Sales tax fatigue
I can’t believe our Jackson County legislators voted to place a half-cent sales tax on the November ballot for medical research.
I can’t believe the county has millions of dollars to spend on a rushed medical research proposition.
To me, an increase in sales tax is for emergency-type, compelling situations. It is contemplated with much thought because it is a tax on the backs of all of us as we spend hard-earned dollars for products and services. But for research? For putting Kansas City on the map? Ridiculous.
Many thanks to the League of Women Voters for its leadership and sound thinking opposing the tax.
I don’t have to wait for more information about the workings of the tax to determine my decision. My vote will be a flat-out no.
Carol L. Winterowd
I have been watching and reading the news for several days now about this thing they call the government shutdown. From my perspective, it has been misnamed.
This should be called the “government photo op.” All I see are members of Congress jockeying to get their pictures and words in as many places as they can.
The last few days there has been a pushing match to get in front of the television cameras with veterans at the World War II Memorial in Washington, D.C. One thing is for sure with the government shutdown, there has been no shortage of news conferences and speeches by all simply to blame the other.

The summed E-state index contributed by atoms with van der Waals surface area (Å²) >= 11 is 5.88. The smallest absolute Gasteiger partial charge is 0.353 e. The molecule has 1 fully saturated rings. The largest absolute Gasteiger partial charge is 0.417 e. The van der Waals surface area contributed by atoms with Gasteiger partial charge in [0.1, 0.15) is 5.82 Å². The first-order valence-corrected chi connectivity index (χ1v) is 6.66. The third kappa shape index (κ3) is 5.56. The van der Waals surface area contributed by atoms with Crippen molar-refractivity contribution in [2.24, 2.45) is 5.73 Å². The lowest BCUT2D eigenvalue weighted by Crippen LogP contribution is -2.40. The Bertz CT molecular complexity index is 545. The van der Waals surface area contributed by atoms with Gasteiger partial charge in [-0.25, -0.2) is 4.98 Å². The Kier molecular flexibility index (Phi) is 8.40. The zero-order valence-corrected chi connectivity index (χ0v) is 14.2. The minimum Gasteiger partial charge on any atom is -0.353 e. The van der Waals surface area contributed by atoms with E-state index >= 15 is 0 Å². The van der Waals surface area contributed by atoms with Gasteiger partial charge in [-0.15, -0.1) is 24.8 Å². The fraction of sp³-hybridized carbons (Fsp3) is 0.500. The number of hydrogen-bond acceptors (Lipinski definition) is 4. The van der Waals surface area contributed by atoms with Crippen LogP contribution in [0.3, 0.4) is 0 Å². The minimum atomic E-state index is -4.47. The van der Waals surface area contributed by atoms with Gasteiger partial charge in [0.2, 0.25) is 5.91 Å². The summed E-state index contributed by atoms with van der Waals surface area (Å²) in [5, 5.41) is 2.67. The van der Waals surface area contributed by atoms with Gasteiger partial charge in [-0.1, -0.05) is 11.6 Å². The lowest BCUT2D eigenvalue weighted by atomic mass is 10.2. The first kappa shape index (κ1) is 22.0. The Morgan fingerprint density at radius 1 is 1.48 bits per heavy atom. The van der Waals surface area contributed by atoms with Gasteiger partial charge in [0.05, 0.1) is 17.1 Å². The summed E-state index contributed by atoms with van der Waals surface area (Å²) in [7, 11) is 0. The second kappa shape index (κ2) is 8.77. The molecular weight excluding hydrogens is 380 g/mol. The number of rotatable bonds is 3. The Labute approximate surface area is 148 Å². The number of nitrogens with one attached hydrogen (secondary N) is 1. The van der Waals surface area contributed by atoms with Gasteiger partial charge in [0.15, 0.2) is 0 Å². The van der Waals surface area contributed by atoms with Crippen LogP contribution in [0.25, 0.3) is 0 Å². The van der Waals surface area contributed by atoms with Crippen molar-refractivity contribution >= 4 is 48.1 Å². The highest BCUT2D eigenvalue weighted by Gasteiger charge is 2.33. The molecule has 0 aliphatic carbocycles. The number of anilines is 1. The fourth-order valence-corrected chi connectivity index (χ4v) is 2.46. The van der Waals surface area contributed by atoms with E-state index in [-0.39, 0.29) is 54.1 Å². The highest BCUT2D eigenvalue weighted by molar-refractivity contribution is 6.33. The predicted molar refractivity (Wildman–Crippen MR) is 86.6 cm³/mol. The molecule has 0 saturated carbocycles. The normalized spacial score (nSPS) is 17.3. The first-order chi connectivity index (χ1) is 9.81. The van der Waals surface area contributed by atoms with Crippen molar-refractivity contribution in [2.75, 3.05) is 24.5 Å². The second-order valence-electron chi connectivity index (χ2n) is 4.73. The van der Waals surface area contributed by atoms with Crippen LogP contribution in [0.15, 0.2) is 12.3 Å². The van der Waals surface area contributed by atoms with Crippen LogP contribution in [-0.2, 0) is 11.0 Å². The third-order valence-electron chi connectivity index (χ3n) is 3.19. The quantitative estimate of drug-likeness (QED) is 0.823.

Maybe a better photo op would be of them working to solve this mess rather than showboating.
The selfish people in Congress are at it again. They were elected as servants of the people, but they don’t feel any concern for what the people think, believing they have the power.
We can go a long way to stave off this potential major mistake just by insisting that our congressmen and senators stop and think. They need to ask, “Am I doing what my constituents want or am I hell-bent on eventually causing more problems?” Your choice, your soul, your country.
George L. Randle
Hartzler is wrong
I tried to not reply to Rep. Vicky Hartzler’s Sept. 30 commentary, “Ruining world’s best health care,” but the more I thought about it, the more I couldn’t let these Republicans state lies as facts.
Hartzler contends that we are ruining the world’s best health care when in fact the United States isn’t even in the top 30. We actually rank around 37th or 38th.
But we are No. 1 on the cost of health care.
We can’t simply do nothing, as the Republicans would have us do. The costs have continued a double-digit climb for several years.
My son did a face-plant on the pavement while riding his bicycle and was taken by ambulance to the hospital. He was in the emergency room for 90 minutes, suffered no broken bones and required no stitches. The ER charges, a CT scan and a ride in the ambulance totaled more than $15,000. We had insurance, so I paid slightly more than $1,000 out of pocket. What if I had no insurance? Either I pay the total or I let those who have insurance absorb the cost of it with higher premiums.
Obamacare may have problems, but it is a start.